The reason that most conservatives I know support global education standards is that, before these were put in place, the education system was already crappy and growing more crappy. I think you wax and wane nostalgic about pre-standards days. The education system already proved that it could not manage itself to provide a standard quality product. So we have state and even federal standards that you now claim as limiting creativity in the “art?” of teaching. Again though, it has been proven that letting teachers be creative leads to a few bright spots, and then a large mess of crappiness that permanently harms millions of kids every year.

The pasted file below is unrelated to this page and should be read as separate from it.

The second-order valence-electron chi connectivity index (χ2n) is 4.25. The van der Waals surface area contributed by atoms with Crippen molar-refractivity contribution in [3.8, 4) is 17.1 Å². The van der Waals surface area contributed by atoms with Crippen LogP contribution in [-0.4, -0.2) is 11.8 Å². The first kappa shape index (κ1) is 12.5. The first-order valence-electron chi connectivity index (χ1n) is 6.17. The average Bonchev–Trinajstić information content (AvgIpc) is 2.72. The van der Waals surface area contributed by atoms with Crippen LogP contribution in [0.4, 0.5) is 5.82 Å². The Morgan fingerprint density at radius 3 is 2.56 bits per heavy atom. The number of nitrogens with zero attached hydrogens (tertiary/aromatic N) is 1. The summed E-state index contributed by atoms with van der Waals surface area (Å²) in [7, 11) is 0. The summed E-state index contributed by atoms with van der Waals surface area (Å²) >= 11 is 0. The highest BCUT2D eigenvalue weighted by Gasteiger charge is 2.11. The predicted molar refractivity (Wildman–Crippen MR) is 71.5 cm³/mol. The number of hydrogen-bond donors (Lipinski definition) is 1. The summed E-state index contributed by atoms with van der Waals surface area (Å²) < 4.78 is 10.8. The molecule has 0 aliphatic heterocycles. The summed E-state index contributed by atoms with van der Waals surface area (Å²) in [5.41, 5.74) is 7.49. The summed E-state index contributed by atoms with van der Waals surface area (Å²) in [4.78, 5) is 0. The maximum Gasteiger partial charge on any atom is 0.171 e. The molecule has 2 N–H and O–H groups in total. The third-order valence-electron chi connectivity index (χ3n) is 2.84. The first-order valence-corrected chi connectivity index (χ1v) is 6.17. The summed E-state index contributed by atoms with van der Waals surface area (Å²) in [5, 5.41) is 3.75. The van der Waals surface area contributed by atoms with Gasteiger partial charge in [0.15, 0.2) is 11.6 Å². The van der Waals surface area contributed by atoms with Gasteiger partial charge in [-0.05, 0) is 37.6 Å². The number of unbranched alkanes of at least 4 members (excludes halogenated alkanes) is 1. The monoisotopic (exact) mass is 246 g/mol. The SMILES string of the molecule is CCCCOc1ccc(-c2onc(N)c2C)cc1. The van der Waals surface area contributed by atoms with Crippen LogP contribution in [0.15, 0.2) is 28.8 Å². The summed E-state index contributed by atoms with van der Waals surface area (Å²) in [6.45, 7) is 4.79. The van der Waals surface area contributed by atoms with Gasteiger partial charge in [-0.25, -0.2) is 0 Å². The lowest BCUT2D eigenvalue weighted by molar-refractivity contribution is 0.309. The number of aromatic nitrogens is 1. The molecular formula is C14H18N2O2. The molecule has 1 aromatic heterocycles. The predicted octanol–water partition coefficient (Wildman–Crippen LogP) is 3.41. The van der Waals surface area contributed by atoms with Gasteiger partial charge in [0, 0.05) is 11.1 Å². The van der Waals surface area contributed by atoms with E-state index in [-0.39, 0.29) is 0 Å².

I still do not see a dot-connected solution in the large body of postings I have read from you. The only thing I come away with is that you would selfishly advocate for the protection of the Davis schools status quo that you feel is good enough.

  48. SouthofDavis

    medwoman wrote:

    > Good luck getting to this point when we cannot
    > even get to the point where women are paid equally
    > to men for the same number of hours work doing
    > the same job. Most recent estimate I heard was
    > that woman are currently making 80 cents to a man’s
    > dollar for hours adjusted work schedule

    You are correct that as a whole working woman make less than men, since more woman than men pick low paying jobs that require less than 40 hours of work per week (the majority of nursery school teachers are woman and the majority of CEOs are men).